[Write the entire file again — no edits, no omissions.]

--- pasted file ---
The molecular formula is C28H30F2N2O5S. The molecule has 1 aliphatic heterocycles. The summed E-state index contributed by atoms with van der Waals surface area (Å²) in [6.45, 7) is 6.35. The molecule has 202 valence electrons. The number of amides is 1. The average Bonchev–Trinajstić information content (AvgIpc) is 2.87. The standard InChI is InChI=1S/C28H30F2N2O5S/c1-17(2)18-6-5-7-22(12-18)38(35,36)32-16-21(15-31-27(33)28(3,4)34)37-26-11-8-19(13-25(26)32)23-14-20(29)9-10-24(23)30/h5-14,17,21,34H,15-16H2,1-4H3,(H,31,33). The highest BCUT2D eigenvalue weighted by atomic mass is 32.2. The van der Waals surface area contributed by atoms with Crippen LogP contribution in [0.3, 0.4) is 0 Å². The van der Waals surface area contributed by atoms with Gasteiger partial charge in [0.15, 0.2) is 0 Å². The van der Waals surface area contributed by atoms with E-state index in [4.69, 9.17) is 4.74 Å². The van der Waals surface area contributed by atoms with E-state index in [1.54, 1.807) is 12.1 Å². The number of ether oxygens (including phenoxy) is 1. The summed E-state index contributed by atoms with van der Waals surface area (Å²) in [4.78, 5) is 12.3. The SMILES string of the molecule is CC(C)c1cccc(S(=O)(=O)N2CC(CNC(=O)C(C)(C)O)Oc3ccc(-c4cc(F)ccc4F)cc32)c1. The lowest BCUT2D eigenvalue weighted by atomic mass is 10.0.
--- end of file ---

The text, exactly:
The molecular formula is C28H30F2N2O5S. The molecule has 1 aliphatic heterocycles. The summed E-state index contributed by atoms with van der Waals surface area (Å²) in [6.45, 7) is 6.35. The molecule has 202 valence electrons. The number of amides is 1. The average Bonchev–Trinajstić information content (AvgIpc) is 2.87. The standard InChI is InChI=1S/C28H30F2N2O5S/c1-17(2)18-6-5-7-22(12-18)38(35,36)32-16-21(15-31-27(33)28(3,4)34)37-26-11-8-19(13-25(26)32)23-14-20(29)9-10-24(23)30/h5-14,17,21,34H,15-16H2,1-4H3,(H,31,33). The highest BCUT2D eigenvalue weighted by atomic mass is 32.2. The van der Waals surface area contributed by atoms with Crippen LogP contribution in [0.3, 0.4) is 0 Å². The van der Waals surface area contributed by atoms with Gasteiger partial charge in [0.15, 0.2) is 0 Å². The van der Waals surface area contributed by atoms with E-state index in [4.69, 9.17) is 4.74 Å². The van der Waals surface area contributed by atoms with E-state index in [1.54, 1.807) is 12.1 Å². The number of ether oxygens (including phenoxy) is 1. The summed E-state index contributed by atoms with van der Waals surface area (Å²) in [4.78, 5) is 12.3. The SMILES string of the molecule is CC(C)c1cccc(S(=O)(=O)N2CC(CNC(=O)C(C)(C)O)Oc3ccc(-c4cc(F)ccc4F)cc32)c1. The lowest BCUT2D eigenvalue weighted by atomic mass is 10.0.